(24) Outside or total air temperature;

(25) Automatic Flight Control System (AFCS) modes and engagement status, including autothrottle;

(26) Radio altitude (when an information source is installed);

(27) Localizer deviation, MLS Azimuth;

(28) Glideslope deviation, MLS Elevation;

(29) Marker beacon passage;

(30) Master warning;

(31) Air/ground sensor (primary airplane system reference nose or main gear);

(32) Angle of attack (when information source is installed);

(33) Hydraulic pressure low (each system);

(34) Ground speed (when an information source is installed);

(35) Ground proximity warning system;

(36) Landing gear position or landing gear cockpit control selection;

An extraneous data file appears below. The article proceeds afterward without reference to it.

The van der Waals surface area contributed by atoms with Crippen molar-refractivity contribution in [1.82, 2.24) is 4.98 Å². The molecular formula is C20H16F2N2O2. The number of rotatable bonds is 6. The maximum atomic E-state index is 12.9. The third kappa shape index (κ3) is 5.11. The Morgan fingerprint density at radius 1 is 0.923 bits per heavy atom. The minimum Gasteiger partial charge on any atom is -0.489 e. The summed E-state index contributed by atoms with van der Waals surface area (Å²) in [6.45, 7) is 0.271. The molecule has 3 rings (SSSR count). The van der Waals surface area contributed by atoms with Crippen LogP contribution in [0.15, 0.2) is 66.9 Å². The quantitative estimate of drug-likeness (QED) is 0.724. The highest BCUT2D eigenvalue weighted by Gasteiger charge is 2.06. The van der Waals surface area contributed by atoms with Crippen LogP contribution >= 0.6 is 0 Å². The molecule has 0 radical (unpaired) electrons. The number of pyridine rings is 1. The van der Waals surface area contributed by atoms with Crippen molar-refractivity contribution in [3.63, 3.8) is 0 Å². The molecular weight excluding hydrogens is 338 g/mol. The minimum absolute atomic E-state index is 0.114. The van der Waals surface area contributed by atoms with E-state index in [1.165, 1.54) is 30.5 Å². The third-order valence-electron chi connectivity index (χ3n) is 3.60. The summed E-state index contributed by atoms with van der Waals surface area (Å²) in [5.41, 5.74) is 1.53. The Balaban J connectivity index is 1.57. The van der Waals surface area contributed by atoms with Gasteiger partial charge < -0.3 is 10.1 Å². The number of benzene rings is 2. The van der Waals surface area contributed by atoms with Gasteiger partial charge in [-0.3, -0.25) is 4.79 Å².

(37) Drift angle (when an information source is installed);

(38) Wind speed and direction (when an information source is installed);

(39) Latitude and longitude (when an information source is installed);

(40) Stick shaker/pusher (when an information source is installed);

(41) Windshear (when an information source is installed);

(42) Throttle/power lever position;

(43) Additional engine parameters (as designated in appendix F of this part);

(44) Traffic alert and collision avoidance system;

(45) DME 1 and 2 distances;

(46) Nav 1 and 2 selected frequency;

(47) Selected barometric setting (when an information source is installed);

(48) Selected altitude (when an information source is installed);

(49) Selected speed (when an information source is installed);

(50) Selected mach (when an information source is installed);